Once cool, melt your chocolate over a double boiler. Once melted, dip the tops of your biscotti in and sprinkle with jimmies or cookie decorations if desired. Chill in the refrigerator until the chocolate sets back up and then enjoy!
Makes around 36-40.

Sunday, December 5, 2010

White Bean and Brussel Sprout Soup

Well, it's here. Winter. Cold, blustery, bitter and raw. They are even calling for snow flurries today! I guess I shouldn't complain. It is December, after all (as I keep hearing people say). Nothing could be as crazy as last winter when we had blizzard after blizzard of unrelenting snow. I swear it didn't melt till May!
At least it puts you in the holiday spirit. Speaking of holidays, do you have your tree up yet? We do! I've also already watched the obligatory Christmas movies and had the required festive eggnog while tree trimming. That is required, right?? Hee.

And in the spirit of Christmas here is a nice abstract shot of our tree from outside our house:
And here's a pic of our most favorite Christmas blessing of all, sleeping in "HEAVENLY" peace, as the song so beautifully says:

Anyway, the one redeeming thing about cold weather is the host of foods it inspires me to cook. Mainly - soup. I love a hearty bowl of warm, homemade soup on a cold, winter's night. There is NOTHING better in my opinion. I have some favorites, onion soup, traditional minestrone and roasted tomato bisque. However, last night we were looking to use up some brussel sprouts in the fridge so I fashioned up a tasty soup that made these mini-cabbage heads the star. You can just rinse them, cut them in half and throw them into the soup raw. They will boil in the broth while the beans soften up, floating like little green apples while your soup simmers.
You can easily make this with canned beans, but it's not that much harder to use dried beans and you really get your money's worth as well as a major flavor payback with dried beans. If you use canned beans however, you'll want to probably cook your brussel sprouts ahead of time since you won't have to simmer the soup as long.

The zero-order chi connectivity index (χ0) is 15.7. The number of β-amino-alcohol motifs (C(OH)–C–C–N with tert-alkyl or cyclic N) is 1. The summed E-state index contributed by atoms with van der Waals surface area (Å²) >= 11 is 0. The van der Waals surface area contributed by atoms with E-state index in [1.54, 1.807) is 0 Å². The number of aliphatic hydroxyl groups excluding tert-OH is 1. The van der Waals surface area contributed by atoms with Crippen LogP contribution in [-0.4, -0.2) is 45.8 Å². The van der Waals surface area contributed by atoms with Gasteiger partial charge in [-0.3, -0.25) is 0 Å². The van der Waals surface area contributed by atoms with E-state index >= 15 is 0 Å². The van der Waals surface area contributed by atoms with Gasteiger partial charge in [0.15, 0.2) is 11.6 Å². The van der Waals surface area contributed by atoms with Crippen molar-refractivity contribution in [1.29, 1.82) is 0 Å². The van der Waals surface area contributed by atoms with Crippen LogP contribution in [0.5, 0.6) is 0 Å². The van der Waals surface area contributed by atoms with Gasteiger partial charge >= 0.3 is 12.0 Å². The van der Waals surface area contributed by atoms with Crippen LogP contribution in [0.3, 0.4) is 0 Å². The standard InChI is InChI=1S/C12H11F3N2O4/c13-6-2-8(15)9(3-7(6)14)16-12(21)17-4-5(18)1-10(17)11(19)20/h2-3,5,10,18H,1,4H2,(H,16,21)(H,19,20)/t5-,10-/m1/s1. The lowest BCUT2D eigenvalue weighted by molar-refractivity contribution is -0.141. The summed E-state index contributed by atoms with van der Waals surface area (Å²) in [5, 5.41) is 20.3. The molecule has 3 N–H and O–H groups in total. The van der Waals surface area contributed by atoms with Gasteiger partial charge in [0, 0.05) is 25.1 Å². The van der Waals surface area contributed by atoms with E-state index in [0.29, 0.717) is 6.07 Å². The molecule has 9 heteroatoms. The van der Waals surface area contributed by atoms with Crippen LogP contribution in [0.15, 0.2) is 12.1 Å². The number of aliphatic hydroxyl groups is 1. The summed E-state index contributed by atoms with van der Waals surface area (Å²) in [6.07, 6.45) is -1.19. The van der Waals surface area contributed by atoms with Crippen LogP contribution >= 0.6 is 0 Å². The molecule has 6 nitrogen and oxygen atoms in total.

Another tip, I like a thicker soup consistency, so, as you'll see in my recipe, I pureed two cups of beans once they were cooked, and then stirred them back into the soup to thicken up the broth. If you like a thinner, clearer type of soup then just skip that step. We topped our soup with crispy cubes of prosciutto and a generous spoonful of grated Romano cheese.
Finally, a word of warning. Eat this soup with ones you love. Beans and brussel sprouts can be a dangerous combination, if you know what I mean. So tread lightly but don't be afraid - the taste is worth it! Or Beano before if you must.

White Bean and Brussel Sprout Soup

1 lb dried white beans
1/2 cup cubed prosciutto
1 onion, diced
4 cloves garlic, minced
2 carrots, chopped
1 celery stalk, chopped
2 tb fresh rosemary, finely chopped
2 tb olive oil
1 qt chicken stock
2 cups water
1 can diced fire-roasted tomatoes with juice
1 bay leaf
1 lb brussel sprouts, rinsed, trimmed and then cut in half
salt and pepper for seasoning
grated pecorino romano cheese for serving

Soften the beans first. Rinse the beans, place in a large soup pot, and add cold water to cover by 2 inches. Bring to a boil and let simmer for 2 minutes, cover, and remove from the heat. Let stand for about 1 hour, then drain. Place aside.
In the bottom of that same soup pot, place your cubed prosciutto and crisp up over medium heat. Once the prosciutto has browned and crisped, remove it from the pot and set aside. You'll use this to top your soup when serving.
In the same pot, throw in your onion, garlic, carrots, celery, rosemary and olive oil. Saute them in the prosciutto grease and brown bits until softened. Once softened, add your drained beans to the pot along with the rest of your ingredients, stock, water, tomatoes, bay leaf and brussel sprouts. Bring to a boil and then reduce to a simmer. Allow soup to simmer uncovered until the beans are tender and the brussel sprouts have cooked. Miraculously, these two things seem to happen at the same rate, which ends up being about 30-40 minutes, depending on your stove.
Once done and the beans are tender, strain out two cups of beans (these will unavoidably include celery, onion, carrots and garlic but if you can try to avoid whole brussel sprouts and leaves within these two cups). Puree the beans and miscellaneous vegetables in a food processor until smooth. Return this puree to the soup pot and stir to combine. This will help thicken your soup to a nice consistency. Ladle soup into bowls, top with crispy prosciutto and grated romano cheese and serve.

Friday, November 26, 2010

Almost-Famous Pumpkin Cheesecake

I didn't bestow that title on this seemingly celebrity-status dessert. That's the name it came with! I was determined to make a pumpkin cheesecake for Thanksgiving and I found several recipes in magazines and online. This particular recipe seemed special to me however. It made a large, restaurant size cheesecake with a super-buttery crumb crust and I just couldn't resist it's name. They totally reeled me in with the guarantee of "almost famous". It must be good then...right?? Well, fortunately, it was. It was more than good. It was stupendous!